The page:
Usually, it’s one or two small paragraphs that state what feels most pressing in my life, how I am feeling, and reminders to do those things that enhance stability and growth. This is essentially a daily check-in with myself–kind of like a briefing for the CEO, CFO, the Board of Directors, and the shareholders of my body and my life. They each have a vested interest in my success and health, and they deserve complete transparency over every transaction and its outcome.
  • I drink lots of water every day.

    This is one of the points where the biology of your body effects everything else. Staying hydrating sustains everything. Yes, everything. It gives you more energy, flushes toxins out of your body, helps you stay regular, keeps your skin healthy, and refreshes/cleanses your internal organs. Water is your body’s version of the sun. It gives you life and stands at the core of your physical well being.
  • I loudly state several things for which I am thankful.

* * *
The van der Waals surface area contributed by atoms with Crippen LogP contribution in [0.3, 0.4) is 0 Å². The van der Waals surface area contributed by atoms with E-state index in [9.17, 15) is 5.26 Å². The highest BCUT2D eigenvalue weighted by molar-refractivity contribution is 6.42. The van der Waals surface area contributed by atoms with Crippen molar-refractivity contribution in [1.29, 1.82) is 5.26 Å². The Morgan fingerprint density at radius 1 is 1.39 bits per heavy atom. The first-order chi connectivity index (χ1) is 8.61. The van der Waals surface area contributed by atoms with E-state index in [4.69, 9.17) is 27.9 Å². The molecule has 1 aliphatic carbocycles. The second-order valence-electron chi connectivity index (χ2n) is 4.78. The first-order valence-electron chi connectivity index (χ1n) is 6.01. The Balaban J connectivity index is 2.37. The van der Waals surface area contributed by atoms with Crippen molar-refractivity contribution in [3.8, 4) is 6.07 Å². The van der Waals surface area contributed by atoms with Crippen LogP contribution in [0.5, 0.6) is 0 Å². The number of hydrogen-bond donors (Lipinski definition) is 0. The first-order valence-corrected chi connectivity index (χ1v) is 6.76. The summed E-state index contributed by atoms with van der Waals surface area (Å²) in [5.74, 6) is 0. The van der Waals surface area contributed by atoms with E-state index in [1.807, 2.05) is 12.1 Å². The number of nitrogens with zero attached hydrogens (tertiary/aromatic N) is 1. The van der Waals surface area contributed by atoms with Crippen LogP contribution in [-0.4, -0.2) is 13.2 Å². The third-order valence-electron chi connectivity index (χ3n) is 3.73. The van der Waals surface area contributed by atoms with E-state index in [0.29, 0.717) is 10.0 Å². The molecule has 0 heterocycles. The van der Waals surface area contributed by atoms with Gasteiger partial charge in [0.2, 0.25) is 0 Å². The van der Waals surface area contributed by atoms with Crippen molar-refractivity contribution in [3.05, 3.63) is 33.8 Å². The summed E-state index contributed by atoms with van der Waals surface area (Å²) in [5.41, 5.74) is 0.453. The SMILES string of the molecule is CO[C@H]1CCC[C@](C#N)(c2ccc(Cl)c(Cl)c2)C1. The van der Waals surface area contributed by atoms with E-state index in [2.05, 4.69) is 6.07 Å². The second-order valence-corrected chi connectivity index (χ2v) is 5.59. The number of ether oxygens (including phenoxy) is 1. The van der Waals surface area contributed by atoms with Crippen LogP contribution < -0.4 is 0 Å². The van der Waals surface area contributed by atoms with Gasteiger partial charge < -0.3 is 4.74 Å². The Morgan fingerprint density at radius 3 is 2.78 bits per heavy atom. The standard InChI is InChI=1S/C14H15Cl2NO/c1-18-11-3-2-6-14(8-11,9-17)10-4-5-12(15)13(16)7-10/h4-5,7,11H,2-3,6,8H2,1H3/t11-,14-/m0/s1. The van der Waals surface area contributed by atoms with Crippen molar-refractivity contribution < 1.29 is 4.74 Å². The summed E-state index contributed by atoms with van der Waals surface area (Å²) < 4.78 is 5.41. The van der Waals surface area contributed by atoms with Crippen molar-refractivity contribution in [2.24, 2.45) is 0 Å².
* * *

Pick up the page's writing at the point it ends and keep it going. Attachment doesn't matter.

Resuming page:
It’s no secret that thankfulness has numerous benefits. Several years of having a daily thankfulness habit has improved my mental state. I’m more inclined to believe in the positive side of things and am less effected when setbacks happen. Gratefulness is what feeds resilience. It gives our minds the willingness to stay strong and keep trying.
  • I stay as physically active as I can.

    For me, this means taking the stairs and not the elevator, parking farther away so that I can walk a longer distance, and engaging in a physical activity that I actually enjoy like riding a bicycle and walking. Most days, especially on the large college campus where I go to school, I walk a whole lot, and I LOVE it. Move your body as much as you can and find a fun way to do it.
  • I try to connect with loved ones and friends as much as I can.

    There is something healing about the human connections we make. Through laughter, empathy, and heartfelt discussions, our mental health gains a lot by being engaged with people who genuinely love and care for us. Find those people and hold on to them for dear life.
  • Be generous.

    Whether you give of your time, money, or personal resources, just give. Do so with no expectations whatsoever. Just give. I will not tell you why, but I invite you to find out for yourselves.